SAT Goals: Using A Timeline
SAT Goal Setting: What You Should Do (and what not to do)
The goal of taking the SAT is pretty straightforward; receive the highest score possible. The strategy to achieve that, however, is not nearly as clear. One way to reduce both the anxiety and the stress of knowing what to study and how long to study for comes in the form of goal setting. Mapping out a timeline of what and when to study can not only increase your chance at success but ensures you don’t waste any time in the process.
Goal #1: Set Yourself Up for Success
What NOT to do: Wing it
What TO do: Familiarize yourself with the test
It’s one thing to set a goal, it’s another thing to make sure it’s achievable. Before you go ahead and start diving into the topics, it’s important to understand how the content in the SAT, as well as its format, is broken down.
For starters, the SAT is divided into four sections:
|Writing & Language||
Just as important as the content is the format.
Familiarizing yourself with the instructions for each test section will not only remove any uncertainty on the day of the exam but will also make you feel more comfortable as you begin to study. The most straightforward way to become familiar with the SAT’s format is to take the P-SAT, but the free SAT practice exams will also be laid out in the same format. Read through the instructions carefully, making sure you fully understand what is required in each section.
Goal #2: Study Smart
What NOT to do: Try and learn everything at once
What TO do: Create a timeline and stick with it
It’s easy to say: study hard. But that kind of ‘advice’ is useless when figuring out how to study. Now, there is no perfect way to learn, no one size fits all, therefore the system outlined below should be adjusted to your preferred learning style. It’s outlined for a three-month study period, though it can be adapted to fit your own timeline. The main goal is to create a consistent study schedule that allows you to use your time well and cover all material needed without ever needing to cram (which is an ineffective and unhealthy habit).
3 Months Ahead
- Evaluate your skills. You can start by taking a diagnostic test to have a complete overview of the sections you struggle with the most. The test can be found in an SAT study guide or you can take it for free on Khan Academy and on Princeton Review.
- Looking at the score on your diagnostic test, identify the areas you are unfamiliar with or confused about. Focus on studying these general sections instead of the specific questions you missed. By taking the time to master the basic skills needed to ace a variety of problems, you will be able to discover the specific questions you have more issues with. For example, by spending time on basic algebra and common grammar rules, you will be able to understand, and in turn answer, far more questions correctly from those categories overall, than if you simply studied the questions you missed.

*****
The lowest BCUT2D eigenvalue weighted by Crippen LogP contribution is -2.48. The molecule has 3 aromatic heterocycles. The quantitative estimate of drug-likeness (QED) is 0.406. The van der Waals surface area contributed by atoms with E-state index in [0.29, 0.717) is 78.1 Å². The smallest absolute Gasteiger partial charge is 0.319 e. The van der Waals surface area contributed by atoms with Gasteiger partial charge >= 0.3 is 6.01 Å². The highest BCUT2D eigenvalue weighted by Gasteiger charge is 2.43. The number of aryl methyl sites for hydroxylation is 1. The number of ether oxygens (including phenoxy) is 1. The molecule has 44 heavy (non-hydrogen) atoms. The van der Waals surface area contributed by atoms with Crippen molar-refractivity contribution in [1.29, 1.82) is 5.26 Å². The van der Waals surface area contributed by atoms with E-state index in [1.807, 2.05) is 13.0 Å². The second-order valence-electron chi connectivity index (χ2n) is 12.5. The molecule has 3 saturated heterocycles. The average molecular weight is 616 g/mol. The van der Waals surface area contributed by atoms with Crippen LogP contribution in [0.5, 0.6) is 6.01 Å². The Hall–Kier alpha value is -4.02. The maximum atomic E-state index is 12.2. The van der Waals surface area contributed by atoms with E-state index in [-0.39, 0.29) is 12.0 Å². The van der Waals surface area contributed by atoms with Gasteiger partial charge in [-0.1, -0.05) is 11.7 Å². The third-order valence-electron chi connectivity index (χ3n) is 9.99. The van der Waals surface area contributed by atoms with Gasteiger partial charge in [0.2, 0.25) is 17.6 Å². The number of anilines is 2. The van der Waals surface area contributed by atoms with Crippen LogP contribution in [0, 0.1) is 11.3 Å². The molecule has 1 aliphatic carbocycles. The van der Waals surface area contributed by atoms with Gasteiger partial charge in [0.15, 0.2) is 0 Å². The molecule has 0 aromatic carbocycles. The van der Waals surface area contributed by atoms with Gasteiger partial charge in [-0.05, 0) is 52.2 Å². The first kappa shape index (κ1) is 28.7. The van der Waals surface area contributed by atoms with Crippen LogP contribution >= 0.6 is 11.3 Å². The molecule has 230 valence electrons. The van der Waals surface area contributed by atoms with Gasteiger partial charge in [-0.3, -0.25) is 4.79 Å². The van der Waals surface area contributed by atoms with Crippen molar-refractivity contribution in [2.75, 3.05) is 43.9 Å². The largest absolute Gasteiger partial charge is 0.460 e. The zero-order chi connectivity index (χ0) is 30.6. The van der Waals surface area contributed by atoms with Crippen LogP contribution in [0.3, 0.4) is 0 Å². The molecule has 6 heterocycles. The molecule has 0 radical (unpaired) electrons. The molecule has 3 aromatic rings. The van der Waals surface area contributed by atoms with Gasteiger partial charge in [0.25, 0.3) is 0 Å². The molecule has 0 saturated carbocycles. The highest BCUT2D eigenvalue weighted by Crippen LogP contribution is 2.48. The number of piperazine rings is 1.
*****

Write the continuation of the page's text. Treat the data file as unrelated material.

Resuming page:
- Don’t overdo it in the first month. You don’t want to pour so much time and effort in the first few weeks that you burn out and refuse to touch a book the next month. Pace yourself and don’t worry about the specific problems you have trouble with. You’ll address those soon enough.
2 Months Ahead
- Take a fully timed test at the beginning of the month to show the progress you’ve made since taking the diagnostic test. This will not only show your progress but will also help you familiarize yourself with the amount of time you will have to complete each section.
- Start taking untimed tests of each section individually. These are your compass, guiding you to the areas that need your focus. Keep notes on the specific problems you have, and have a friend or family member run through them with you orally (which is a scientifically proven method that helps memorization).
- Spend a couple of hours every other day studying your notes as well as the specific skills you’re focused on.
1 Month Ahead
- Take another fully-timed practice test to both mark your progress and continue to familiarize yourself with how long it takes and how much time you have for each section.
- Focus on a different subject every day. This way you rotate through all the areas evenly while giving yourself time to work on the specific problems you need to spend more energy on.
- Don’t overdo the studying, remember, you want to avoid burnout!
Goal #3: Be Mentally Prepared
What NOT to do: Cram study time in the end.
What TO do: Rely on the effort you’ve put in and make sure to rest
Get plenty of rest the week before the test. Science has proven, including these UCLA researchers in this article here, that cramming the night before is counterproductive. Therefore, during the week of, ease up on the studying just a bit. Instead, focus on making sure you’re ready in other ways. Go to bed a bit earlier every night that week so that waking up early on the Saturday of the test won’t be as brutal. Make sure to organize all of your supplies the night before, even going so far as checking off a list of can help you feel better prepared and relaxed.
Make sure to pack:
- ID Card
- Snacks (if they are in packaging, take them out and put into clear ziplocs – quieter and see-through for your proctors’ peace of mind)
- Test Ticket
- Extra sweater
When you wake up the morning of, make sure to have enough time to get ready in a calm manner, including eating a fulfilling breakfast. That way, when you arrive, you’ll be mentally prepared and totally ready.